(WO 373/11).

CAPTAIN HC GRAYDON (RA ChD).                        

JAN 1943 – HILL 279, BOU ARADA.

The citation for Captain Graydon’s MC, written by Lt-Col Jefferys said:

“During the action by 2nd Battalion London Irish Rifles on Point 279, the Rev Harry Graydon moved amongst the foremost troops encouraging the fit and tending the wounded. Under very heavy enemy fire he showed a complete disregard for his own personal safety.

His gallantry was an outstanding example to all who saw him.”

(WO 373/2).



Major Lofting’s first citation, written by Lt-Col Bredin said:

“On the Senio river near Cotignola on 22 Mar ’45, Major Lofting’s Company was ordered to carry out a raid, He spared no effort to ensure by meticulous planning and enthusiasm that this venture would be a success. During the operation he stationed himself in a post from where he could best control the operation  but which was also some ten feet from an enemy post which had to be subdued to ensure the success of the raid. A grenade duel started in which Major Lofting took a leading part, at the same time issuing orders and instructions for the success of the raid. The raid was a complete success yielding 5 prisoners, whilst the enemy post near Major Lofting’s position was neutralised and could take no part in hindering the raid. Major Lofting was on the site of the recently captured enemy position organising the consolidation within seconds of the termination of the assault. It was with the greatest difficulty that he was dissuaded from taking part in the assault. This incident is typical of several others that have occurred during Major Lofting’s two years as a Rifle Coy Commander. He has been twice wounded. This officer’s  personal courage, enthusiasm and devotion to duty is quite exceptional and the high fighting spirit of his Company reflects admirably his personality.

(WO 373/13).


John Lofting’s second citation, also written by Lt-Col Bredin said:
“In the thrust northward from the Santerno to the Conselice Canal by armoured forces and infantry in Kangaroos. Major Lofting’s company was supporting one of the leading tank squadrons.  On approaching the Conselice Canal through scattered resistance, it was found that the village of Cavamento on the near bank was strongly held by enemy infantry whilst the bridge was partially blown. Without hesitation Major Lofting decided to make a quick bridgehead, making the fullest use of the protection given by his Kangaroos, supported by the tanks from the near bank, whilst containing the enemy in Cavamento with his reserve platoon. His was a very bold decision. A bridgehead was rapidly achieved much to the surprise of the enemy who were mostly caught off their guard by the speed of the operation. Over 100 enemy were either killed, wounded or captured, whilst two anti-tank guns and several carts full of enemy equipment were captured as the enemy were trying to evacuate them. On two other occasions during the advance to the River Po, Major Lofting’s company has by its dash and swiftness into action achieved great success against the enemy. These successes are all in very large part due to the drive, gallantry and fighting spirit of Major Lofting who after 2 years as a rifle company commander is still an enthusiastic and inspiring example to his company.”      

(WO 373/14).

CAPTAIN F LYNESS.                                                

DEC 1943 to OCT 1944 – ITALY.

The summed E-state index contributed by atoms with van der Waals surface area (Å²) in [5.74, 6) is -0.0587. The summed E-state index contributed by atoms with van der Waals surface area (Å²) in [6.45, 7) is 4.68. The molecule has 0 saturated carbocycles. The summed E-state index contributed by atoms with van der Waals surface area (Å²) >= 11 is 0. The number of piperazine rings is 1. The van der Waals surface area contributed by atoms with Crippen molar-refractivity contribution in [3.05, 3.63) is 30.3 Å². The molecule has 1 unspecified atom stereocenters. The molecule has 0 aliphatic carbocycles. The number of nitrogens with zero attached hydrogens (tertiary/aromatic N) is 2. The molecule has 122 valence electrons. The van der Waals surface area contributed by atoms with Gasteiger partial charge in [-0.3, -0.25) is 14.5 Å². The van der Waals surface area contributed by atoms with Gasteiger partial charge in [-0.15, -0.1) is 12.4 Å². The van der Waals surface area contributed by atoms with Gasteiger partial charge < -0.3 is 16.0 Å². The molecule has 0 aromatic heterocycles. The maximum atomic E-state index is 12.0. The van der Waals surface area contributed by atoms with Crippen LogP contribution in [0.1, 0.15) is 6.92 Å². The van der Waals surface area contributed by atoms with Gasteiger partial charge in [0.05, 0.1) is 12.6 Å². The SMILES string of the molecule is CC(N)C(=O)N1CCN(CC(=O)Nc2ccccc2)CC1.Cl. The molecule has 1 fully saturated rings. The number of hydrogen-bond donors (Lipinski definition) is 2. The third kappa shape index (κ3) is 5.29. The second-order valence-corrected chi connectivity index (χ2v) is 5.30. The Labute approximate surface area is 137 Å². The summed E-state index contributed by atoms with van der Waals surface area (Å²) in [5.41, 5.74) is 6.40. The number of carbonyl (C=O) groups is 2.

The citation for Capt Lyness’ MC written by Lt-Col Bredin said:

“Capt Lyness has fought since almost the beginning of the North African campaign without a break. He was a platoon commander until after the Sangro battles of Dec ’43 when he became a liaison officer for a few months. During the Sicilian campaign and early Italian campaign his patrolling was outstanding, particular on occasions on the Simeto River in Sicily when he showed great gallantry under heavy fire in extricating a patrol of another regiment from a very difficult position and bringing it and its wounded officer back to our lines. In the positions at Monte Castellone at Cassino he acted as liaison officer at Brigade HQ, his job being to contact battalions in exposed positions on the slopes of Monte Cairo. He carried out his duties for a month running considerable risks from the heavy shell and mortar fire which were a feature of the area. During the battles of May and June ’44 from Cassino to Trasimeno  he was the Bn Intelligence Officer, His skill, gallantry and cheerfulness under heavy fire in mobile battles was most marked and the work done by him in observing enemy movements and recording information had a great bearing on the battalion’s successful advance. In the battle on Monte Spaduro in October ’44 and the holding positions in the Sillaro valley his work has been of the highest order and his devotion to duty in spite of obvious strain brought on by such a long continuous period of active operations has been unstinting.”

(WO 373/12).



Lt Montgomerie’s first citation written by Lt-Col Horsfall said:

In the attack on Sanfatucchio on 21st June ’44, the two leading Coys were held up by enemy MG fire from a strong enemy position on a group of farm buildings outside the town. With tank support the buildings were assaulted from both side by 2/Lt Montgomorie’s and one of the right hand platoons. The assault was made in the face of very heavy MG fire which caused numerous casualties. 2/Lt Montgomorie led his Pl with such dash and determination that they were able to burst into the farms. He played a prominent part in the clearing of the buildings showing complete indifference to danger. Later in the day during the advance beyond the village his Pl were under constant MG and mortar fire from the flank. He led one section off to a fire position to support his platoon and then returned under heavy fire to  lead the remainder of his platoon to capture his objective. In this attack, five enemy were killed and nine taken prisoner. This officer’s gallant conduct and skilful leadership was instrumental in achieving the success of his platoon in capturing their objectives over difficult terrain, stubbornly defended by a numerous enemy.”